It’s unimaginable that governments and central banks that have coordinated and committed trillions of dollars in guarantees, backstops, commitments and outright bailouts will stand by and let weak oil prices (rigged by OPEC) undo everything they’ve done over the past seven years to create stability and manufacture a global economic recovery.
Oil represents a systemic threat to the global economy. Just as housing created a cascade of trouble, through the global financial system, then through countries, the oil price crash can do the same.
When you see forecasts of $20 oil or lower, and some of it is coming from Wall Street, these people should also follow by telling you to buy guns and build a bunker, because that’s what you would need if oil went there and stayed there.
Not to mention, if they believe in that forecast, they should be formulating a plan for what they will do to make a living going forward, because their employers will likely go bust in that scenario.
The persistence of lower oil, especially less than or equal to $20 oil, would financially ruin the U.S. energy sector. Oil producing countries would be next, starting with Russia (and ultimately reaching the big OPEC nations). A default in Russia would create tremors in countries that hold Russia sovereign debt and rely on trade with Russia. Remember the fallout from the Asian Crisis? A default in Russia was the catalyst. Oil driven sovereign defaults would create a massive flight of global capital to safety and global credit/liquidity would dry up, again. All of this would put the world’s banks back on the brink of failure, just as we experienced in 2008. The only problem is, this time around, the global economy cannot absorb another 2008. Governments and central banks have fired their bullets and have nothing left to fend off another near global economic apocalypse.
With that, we have to believe that this crash in oil prices will not persist, especially when it’s being rigged by OPEC. Intervention now (or soon) is easy (relatively speaking) and returns the world to the recovery path. Intervention too late will require more resources than are available.
What’s the solution? An OPEC cut in production has a way of swinging oil in the other direction dramatically. Back in 1986, just a hint of an OPEC cut swung oil by 50% in just 24 hours. This assumes that the pressure builds on OPEC and they realize that the game of chicken that they are playing with U.S. producers has put themselves, also, precariously close to an endpoint.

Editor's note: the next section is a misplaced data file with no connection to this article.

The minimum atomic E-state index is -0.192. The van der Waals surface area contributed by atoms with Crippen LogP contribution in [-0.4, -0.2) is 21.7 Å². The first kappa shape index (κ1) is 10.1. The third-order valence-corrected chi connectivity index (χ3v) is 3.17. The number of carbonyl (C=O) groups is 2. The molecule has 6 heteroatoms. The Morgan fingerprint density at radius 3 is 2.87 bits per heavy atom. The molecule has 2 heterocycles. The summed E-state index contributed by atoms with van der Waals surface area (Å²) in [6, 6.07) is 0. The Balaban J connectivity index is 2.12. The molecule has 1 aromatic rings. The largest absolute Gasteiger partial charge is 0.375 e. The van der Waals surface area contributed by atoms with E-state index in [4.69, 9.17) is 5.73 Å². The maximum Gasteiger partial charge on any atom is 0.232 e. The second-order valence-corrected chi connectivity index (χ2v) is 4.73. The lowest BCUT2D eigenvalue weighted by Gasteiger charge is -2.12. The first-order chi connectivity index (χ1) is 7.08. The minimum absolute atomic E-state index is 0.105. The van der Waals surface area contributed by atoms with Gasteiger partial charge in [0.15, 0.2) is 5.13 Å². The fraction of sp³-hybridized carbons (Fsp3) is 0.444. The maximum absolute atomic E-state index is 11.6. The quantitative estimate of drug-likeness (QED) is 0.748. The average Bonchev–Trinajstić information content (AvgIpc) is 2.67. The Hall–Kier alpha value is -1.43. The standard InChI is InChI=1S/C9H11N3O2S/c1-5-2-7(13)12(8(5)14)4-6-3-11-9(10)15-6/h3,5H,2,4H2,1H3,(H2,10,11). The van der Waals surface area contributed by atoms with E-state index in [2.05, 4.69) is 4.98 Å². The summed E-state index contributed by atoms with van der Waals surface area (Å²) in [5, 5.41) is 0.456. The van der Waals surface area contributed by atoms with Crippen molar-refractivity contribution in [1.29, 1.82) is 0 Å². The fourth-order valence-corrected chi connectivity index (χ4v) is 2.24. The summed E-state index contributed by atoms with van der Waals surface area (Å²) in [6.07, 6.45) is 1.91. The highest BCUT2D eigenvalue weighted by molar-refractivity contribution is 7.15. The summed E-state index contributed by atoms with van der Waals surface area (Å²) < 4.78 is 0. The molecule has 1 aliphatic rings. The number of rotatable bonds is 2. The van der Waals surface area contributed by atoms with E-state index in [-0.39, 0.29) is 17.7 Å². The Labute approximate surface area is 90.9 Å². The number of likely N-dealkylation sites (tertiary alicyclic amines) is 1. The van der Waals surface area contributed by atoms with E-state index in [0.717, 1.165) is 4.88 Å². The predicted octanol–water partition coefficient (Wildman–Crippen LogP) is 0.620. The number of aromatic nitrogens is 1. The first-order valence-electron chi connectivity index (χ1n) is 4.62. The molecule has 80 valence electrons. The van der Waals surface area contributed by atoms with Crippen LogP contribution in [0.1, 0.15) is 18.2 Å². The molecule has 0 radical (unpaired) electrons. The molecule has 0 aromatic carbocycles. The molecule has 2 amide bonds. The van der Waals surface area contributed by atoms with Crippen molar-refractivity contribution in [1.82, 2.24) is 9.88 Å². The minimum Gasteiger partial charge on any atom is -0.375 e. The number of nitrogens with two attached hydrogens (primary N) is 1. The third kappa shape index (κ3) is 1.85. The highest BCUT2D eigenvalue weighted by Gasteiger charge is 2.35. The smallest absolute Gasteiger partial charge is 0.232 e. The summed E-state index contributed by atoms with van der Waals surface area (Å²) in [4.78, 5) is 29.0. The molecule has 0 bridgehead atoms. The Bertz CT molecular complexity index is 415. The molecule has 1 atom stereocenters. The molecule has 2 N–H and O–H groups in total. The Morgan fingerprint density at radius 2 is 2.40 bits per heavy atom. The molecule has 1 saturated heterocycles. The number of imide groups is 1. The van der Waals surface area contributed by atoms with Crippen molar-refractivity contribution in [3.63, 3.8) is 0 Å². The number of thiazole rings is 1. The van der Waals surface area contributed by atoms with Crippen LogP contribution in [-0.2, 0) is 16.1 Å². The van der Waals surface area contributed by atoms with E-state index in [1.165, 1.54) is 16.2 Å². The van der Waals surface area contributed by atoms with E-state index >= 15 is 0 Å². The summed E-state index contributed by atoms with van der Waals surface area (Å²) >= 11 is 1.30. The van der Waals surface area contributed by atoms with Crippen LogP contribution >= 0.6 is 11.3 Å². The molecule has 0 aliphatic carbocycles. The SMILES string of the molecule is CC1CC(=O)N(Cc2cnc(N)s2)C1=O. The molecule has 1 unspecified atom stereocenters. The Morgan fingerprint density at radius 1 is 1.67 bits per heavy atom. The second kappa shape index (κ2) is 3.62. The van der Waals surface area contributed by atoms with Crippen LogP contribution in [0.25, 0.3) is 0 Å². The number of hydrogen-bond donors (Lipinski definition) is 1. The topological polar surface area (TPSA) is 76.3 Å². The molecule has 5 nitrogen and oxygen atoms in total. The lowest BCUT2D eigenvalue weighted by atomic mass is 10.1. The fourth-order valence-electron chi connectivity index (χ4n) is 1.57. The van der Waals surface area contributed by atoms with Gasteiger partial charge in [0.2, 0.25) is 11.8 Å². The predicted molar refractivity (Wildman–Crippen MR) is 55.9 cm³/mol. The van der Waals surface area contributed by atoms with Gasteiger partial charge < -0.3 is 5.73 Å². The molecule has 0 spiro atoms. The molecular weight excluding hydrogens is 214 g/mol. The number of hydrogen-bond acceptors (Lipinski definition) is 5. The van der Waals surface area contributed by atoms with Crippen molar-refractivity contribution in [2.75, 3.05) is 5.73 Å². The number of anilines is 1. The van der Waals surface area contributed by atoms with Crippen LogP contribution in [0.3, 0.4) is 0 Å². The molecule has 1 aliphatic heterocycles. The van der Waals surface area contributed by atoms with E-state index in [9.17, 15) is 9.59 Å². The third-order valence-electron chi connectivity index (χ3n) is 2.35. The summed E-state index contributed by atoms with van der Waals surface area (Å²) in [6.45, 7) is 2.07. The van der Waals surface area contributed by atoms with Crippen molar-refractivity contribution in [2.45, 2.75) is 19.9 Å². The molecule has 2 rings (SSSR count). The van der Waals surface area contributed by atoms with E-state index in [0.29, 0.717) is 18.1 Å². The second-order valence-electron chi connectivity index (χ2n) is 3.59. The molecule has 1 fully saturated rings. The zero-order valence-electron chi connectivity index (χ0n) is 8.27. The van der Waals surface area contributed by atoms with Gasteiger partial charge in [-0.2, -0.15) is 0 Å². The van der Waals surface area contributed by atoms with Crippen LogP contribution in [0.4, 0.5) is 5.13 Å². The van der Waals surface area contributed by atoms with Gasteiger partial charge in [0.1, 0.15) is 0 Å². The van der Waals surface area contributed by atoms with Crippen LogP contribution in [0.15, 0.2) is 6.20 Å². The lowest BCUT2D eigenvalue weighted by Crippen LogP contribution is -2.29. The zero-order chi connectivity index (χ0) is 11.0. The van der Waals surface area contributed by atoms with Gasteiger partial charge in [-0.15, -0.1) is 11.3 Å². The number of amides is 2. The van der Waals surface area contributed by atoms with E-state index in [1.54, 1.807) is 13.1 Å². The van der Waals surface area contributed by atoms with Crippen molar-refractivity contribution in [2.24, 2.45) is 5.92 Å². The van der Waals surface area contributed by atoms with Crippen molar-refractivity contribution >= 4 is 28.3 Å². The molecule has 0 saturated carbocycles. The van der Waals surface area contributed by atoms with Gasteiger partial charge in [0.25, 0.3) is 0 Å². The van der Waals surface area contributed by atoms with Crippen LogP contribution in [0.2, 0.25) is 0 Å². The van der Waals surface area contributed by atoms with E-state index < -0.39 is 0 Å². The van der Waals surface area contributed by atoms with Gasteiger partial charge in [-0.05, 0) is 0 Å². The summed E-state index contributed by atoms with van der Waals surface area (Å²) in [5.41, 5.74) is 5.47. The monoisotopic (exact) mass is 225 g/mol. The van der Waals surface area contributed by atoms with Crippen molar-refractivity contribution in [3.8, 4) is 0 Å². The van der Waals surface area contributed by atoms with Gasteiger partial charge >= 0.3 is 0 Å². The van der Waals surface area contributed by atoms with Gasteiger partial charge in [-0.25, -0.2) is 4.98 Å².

Alternatively, we made the case last week that either China, the Bank of Japan or the European Central Bank could step in and outright buy commodities as a policy response to their ailing economies. Both the ECB and the BOJ in the past two weeks have said that there are “no limits” to what they can buy as part of their respective QE programs. That would immediately put a floor under crude, and likely global stocks, commodities and put in a top in sovereign bonds. Remember, when China stepped in, bought up and hoarded dirt cheap commodities in 2009, oil went from $32 to above $100 again.
So what’s the latest on oil?
This morning, the threat intensified. Oil dropped 5%, trading below the very key level of $30 per barrel. It was driven by an earnings report from the huge oil and gas company, BP. It reported a $6.5 billion loss. The company followed with an announcement of 7,000 job cuts by the end of 2017. Shares of BP stock are now trading back to 2010 levels, when the company was facing the prospects of bankruptcy after the fall–out from its gulf oil spill. This is one of the largest oil and gas companies in the world trading at levels last seen when people were speculating on its demise.
With the move in oil this morning, global stocks took another hit. Commodities were hit and sovereign debt yields were hit (with U.S. 10–year yields falling below 1.9%).
While there is a lot of talk about China and concerns there, clearly oil is what is dictating markets right now.
Take a look at this chart of oil vs. the S&P 500…
You can see the significant correlation historically in the price of oil and stocks. And you can see where oil and stocks came unhinged back in July 2014. The dramatic disconnect started in November 2014 (Thanksgiving Day) when an OPEC meeting concluded. The poorer members of OPEC called for production cuts. Saudi Arabia blocked the requests. That set off the plunge in oil prices.
You can see clearly in this chart where the price of oil is projecting the S&P. And stocks at those levels suggest the scenario we described above (global apocalypse round 2).
Again, a capitulation from OPEC is probably less likely. More likely, a central bank steps in to become an outright buyer of commodities (especially cheap oil). For those that have been shorting oil (and remain heavily short), either scenario would put them out of business quickly.
At this stage, OPEC is not just in a price war with U.S. shale producers, but it’s playing a game of chicken with the global economy. We’ve had plenty of events over the past seven years that have shaken confidence and have given markets a shakeup – European sovereign debt, Greece potentially leaving the euro, among them. In Europe, we clearly saw the solution. It was intervention. Oil prices are creating every bit as big a threat as Europe was; it’s reasonable to expect intervention will be the solution this time as well.
Bryan Rich is co-founder of Billionaire’s Portfolio, a subscription-based service that empowers average investors to invest alongside the world’s best billionaire investors. To follow the stock picks of the world’s best billionaire investors, subscribe at Billionaire’s Portfolio.